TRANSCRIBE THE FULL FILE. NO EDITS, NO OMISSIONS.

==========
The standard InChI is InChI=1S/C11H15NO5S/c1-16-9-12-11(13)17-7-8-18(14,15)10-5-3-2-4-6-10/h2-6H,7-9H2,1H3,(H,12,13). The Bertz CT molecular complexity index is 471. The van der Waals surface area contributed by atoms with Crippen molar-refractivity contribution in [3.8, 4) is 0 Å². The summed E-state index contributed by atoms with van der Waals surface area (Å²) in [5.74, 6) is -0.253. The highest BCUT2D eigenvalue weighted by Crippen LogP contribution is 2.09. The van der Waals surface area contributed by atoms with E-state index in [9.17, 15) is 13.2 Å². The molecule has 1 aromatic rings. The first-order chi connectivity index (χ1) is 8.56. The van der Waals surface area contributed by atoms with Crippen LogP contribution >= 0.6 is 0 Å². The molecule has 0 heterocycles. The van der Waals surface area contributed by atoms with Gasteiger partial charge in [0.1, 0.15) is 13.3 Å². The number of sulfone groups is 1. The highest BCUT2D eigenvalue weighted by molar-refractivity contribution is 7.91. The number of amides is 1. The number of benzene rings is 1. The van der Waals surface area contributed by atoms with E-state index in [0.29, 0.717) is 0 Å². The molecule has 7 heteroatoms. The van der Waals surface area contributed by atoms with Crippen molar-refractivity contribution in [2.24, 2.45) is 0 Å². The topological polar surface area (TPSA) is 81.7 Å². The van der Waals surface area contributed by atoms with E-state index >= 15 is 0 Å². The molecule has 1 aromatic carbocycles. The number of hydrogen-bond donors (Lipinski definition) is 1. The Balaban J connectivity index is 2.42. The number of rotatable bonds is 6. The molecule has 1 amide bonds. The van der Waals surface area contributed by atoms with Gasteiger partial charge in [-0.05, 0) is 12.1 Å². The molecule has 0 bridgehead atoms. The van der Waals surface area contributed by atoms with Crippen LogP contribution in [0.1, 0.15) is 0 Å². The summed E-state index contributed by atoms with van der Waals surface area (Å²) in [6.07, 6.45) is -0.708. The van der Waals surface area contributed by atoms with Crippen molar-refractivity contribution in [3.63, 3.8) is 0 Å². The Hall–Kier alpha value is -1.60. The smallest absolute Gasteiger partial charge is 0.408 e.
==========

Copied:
The standard InChI is InChI=1S/C11H15NO5S/c1-16-9-12-11(13)17-7-8-18(14,15)10-5-3-2-4-6-10/h2-6H,7-9H2,1H3,(H,12,13). The Bertz CT molecular complexity index is 471. The van der Waals surface area contributed by atoms with Crippen molar-refractivity contribution in [3.8, 4) is 0 Å². The summed E-state index contributed by atoms with van der Waals surface area (Å²) in [5.74, 6) is -0.253. The highest BCUT2D eigenvalue weighted by Crippen LogP contribution is 2.09. The van der Waals surface area contributed by atoms with E-state index in [9.17, 15) is 13.2 Å². The molecule has 1 aromatic rings. The first-order chi connectivity index (χ1) is 8.56. The van der Waals surface area contributed by atoms with Crippen LogP contribution >= 0.6 is 0 Å². The molecule has 0 heterocycles. The van der Waals surface area contributed by atoms with Gasteiger partial charge in [0.1, 0.15) is 13.3 Å². The number of sulfone groups is 1. The highest BCUT2D eigenvalue weighted by molar-refractivity contribution is 7.91. The number of amides is 1. The number of benzene rings is 1. The van der Waals surface area contributed by atoms with E-state index in [0.29, 0.717) is 0 Å². The molecule has 7 heteroatoms. The van der Waals surface area contributed by atoms with Crippen molar-refractivity contribution in [2.24, 2.45) is 0 Å². The topological polar surface area (TPSA) is 81.7 Å². The van der Waals surface area contributed by atoms with E-state index >= 15 is 0 Å². The molecule has 1 aromatic carbocycles. The number of hydrogen-bond donors (Lipinski definition) is 1. The Balaban J connectivity index is 2.42. The number of rotatable bonds is 6. The molecule has 1 amide bonds. The van der Waals surface area contributed by atoms with Gasteiger partial charge in [-0.05, 0) is 12.1 Å². The molecule has 0 bridgehead atoms. The van der Waals surface area contributed by atoms with Crippen LogP contribution in [0.1, 0.15) is 0 Å². The summed E-state index contributed by atoms with van der Waals surface area (Å²) in [6.07, 6.45) is -0.708. The van der Waals surface area contributed by atoms with Crippen molar-refractivity contribution in [3.63, 3.8) is 0 Å². The Hall–Kier alpha value is -1.60. The smallest absolute Gasteiger partial charge is 0.408 e.